Civic Responsibility Definitions
A morally and civically responsible individual recognizes himself or herself as a member of a larger social fabric and therefore considers social problems to be at least partly his or her own; such an individual is willing to see the moral and civic dimensions of issues, to make and justify informed moral and civic judgments, and to take action when appropriate.
Civic engagement means working to make a difference in the civic life of our communities and developing the combination of knowledge, skills, values and motivation to make that difference. It means promoting the quality of life in a community, through both political and non-political processes.
– Ehrlich, T. (2000). Civic responsibility and higher education. Phoenix, AZ: Oryx.
Community-based learning is fundamentally an academic endeavor in which engagement in projects and activities takes place through reciprocal and mutually beneficial partnerships with the greater community designed to advance the public good. It is an experiential education approach that involves collaborative relationships, guided by the expertise of professors and community-based practitioners, to combine student learning with community needs as an integrated component of a course. The partnerships between Elon and communities engage students with entities such as nonprofit organizations, schools, government agencies, or locally owned businesses. Under certain circumstances, community-based learning at Elon might also include work on campus that engages the university in a specified capacity and benefits the wider community. At Elon, community-based learning includes the following four tenets:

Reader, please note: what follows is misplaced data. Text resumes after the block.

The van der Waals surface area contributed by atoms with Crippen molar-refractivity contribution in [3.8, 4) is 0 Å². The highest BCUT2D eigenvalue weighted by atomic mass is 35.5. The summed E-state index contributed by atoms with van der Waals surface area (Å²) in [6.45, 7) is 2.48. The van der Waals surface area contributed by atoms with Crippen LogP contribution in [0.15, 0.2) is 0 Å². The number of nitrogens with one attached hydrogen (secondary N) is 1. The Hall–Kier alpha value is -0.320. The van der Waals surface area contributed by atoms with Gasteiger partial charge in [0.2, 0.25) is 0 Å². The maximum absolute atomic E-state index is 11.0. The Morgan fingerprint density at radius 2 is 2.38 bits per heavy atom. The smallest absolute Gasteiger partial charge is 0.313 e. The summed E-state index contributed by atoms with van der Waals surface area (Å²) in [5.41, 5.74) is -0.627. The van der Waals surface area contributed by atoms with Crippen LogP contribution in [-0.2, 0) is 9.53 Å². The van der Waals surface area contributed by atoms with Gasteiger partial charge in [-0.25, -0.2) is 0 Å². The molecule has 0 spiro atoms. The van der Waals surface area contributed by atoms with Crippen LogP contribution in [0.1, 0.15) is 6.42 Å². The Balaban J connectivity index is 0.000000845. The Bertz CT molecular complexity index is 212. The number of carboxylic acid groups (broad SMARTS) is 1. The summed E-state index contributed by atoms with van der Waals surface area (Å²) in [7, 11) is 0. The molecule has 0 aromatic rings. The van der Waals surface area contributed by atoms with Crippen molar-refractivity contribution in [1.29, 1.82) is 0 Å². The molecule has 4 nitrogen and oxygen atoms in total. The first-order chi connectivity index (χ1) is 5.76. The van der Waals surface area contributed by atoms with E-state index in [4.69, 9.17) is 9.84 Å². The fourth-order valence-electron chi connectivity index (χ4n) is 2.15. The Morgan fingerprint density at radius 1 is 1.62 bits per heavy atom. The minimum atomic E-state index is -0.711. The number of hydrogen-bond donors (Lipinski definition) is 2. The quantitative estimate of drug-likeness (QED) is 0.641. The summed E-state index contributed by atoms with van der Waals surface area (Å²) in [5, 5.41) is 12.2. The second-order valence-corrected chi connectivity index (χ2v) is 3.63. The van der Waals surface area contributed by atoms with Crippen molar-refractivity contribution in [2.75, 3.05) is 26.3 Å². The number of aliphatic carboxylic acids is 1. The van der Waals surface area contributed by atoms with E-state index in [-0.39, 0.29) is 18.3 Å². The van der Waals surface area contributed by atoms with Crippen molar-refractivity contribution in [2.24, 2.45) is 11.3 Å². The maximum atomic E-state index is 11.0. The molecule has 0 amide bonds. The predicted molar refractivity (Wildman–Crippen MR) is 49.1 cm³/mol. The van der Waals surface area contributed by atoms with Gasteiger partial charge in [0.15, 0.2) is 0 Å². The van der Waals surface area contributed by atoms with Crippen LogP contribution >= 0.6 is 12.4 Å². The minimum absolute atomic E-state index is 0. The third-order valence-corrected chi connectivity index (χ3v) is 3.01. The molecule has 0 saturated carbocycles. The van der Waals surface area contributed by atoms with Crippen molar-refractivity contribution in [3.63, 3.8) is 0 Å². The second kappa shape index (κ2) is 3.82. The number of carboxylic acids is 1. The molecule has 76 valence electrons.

- Engagement in projects and activities that are devoted to advancing the public good.
- Direct or indirect contact between students and the community, requiring preparation for students to gain community engagement skills and an understanding of their civic responsibilities.
- Activity that is reciprocally beneficial to the community and students and is relevant to course objectives.
- Structured reflection that enhances student understanding of connections between course content and community engagement.
– Elon University
Community engagement describes the collaboration between institutions of higher education and their larger communities (local, regional/state, national, global) for the mutually beneficial exchange of knowledge and resources in a context of partnership and reciprocity.
The purpose of community engagement is the partnership of college and university knowledge and resources with those of the public and private sectors to enrich scholarship, research, and creative activity; enhance curriculum, teaching and learning; prepare educated, engaged citizens; strengthen democratic values and civic responsibility; address critical societal issues; and contribute to the public good.
– Carnegie Foundation for the Advancement of Teaching
Social innovation is the process of developing and deploying effective solutions to challenging and often systemic social and environmental issues in support of social progress.
Social innovation is not the prerogative or privilege of any organizational form or legal structure. Solutions often require the active collaboration of constituents across government, business, and the nonprofit world.
– Stanford Center for Social Innovation (Soule, Malhotra, and Clavier)
Community-Based Research (CBR) is a powerful model of engaged scholarship in which students, faculty, and community members collaborate on research to solve pressing community problems or effect social change. CBR attributes include:
- Cooperation and communication between all research partners
- Multiple sources of knowledge
- Multiple methods of discovery
- Diverse means for disseminating research finding
- A commitment to some level of social action
– Stanford University Haas Center
Community-Based Participatory Research
Community-based participatory research is a collaborative approach to research that equitably involves all partners in the research process and recognizes the unique strengths that each brings. CBPR begins with a research topic of importance to the community, has the aim of combining knowledge with action and achieving social change to improve health outcomes and eliminate health disparities.
– W.K. Kellogg Foundation Community Health Scholars Program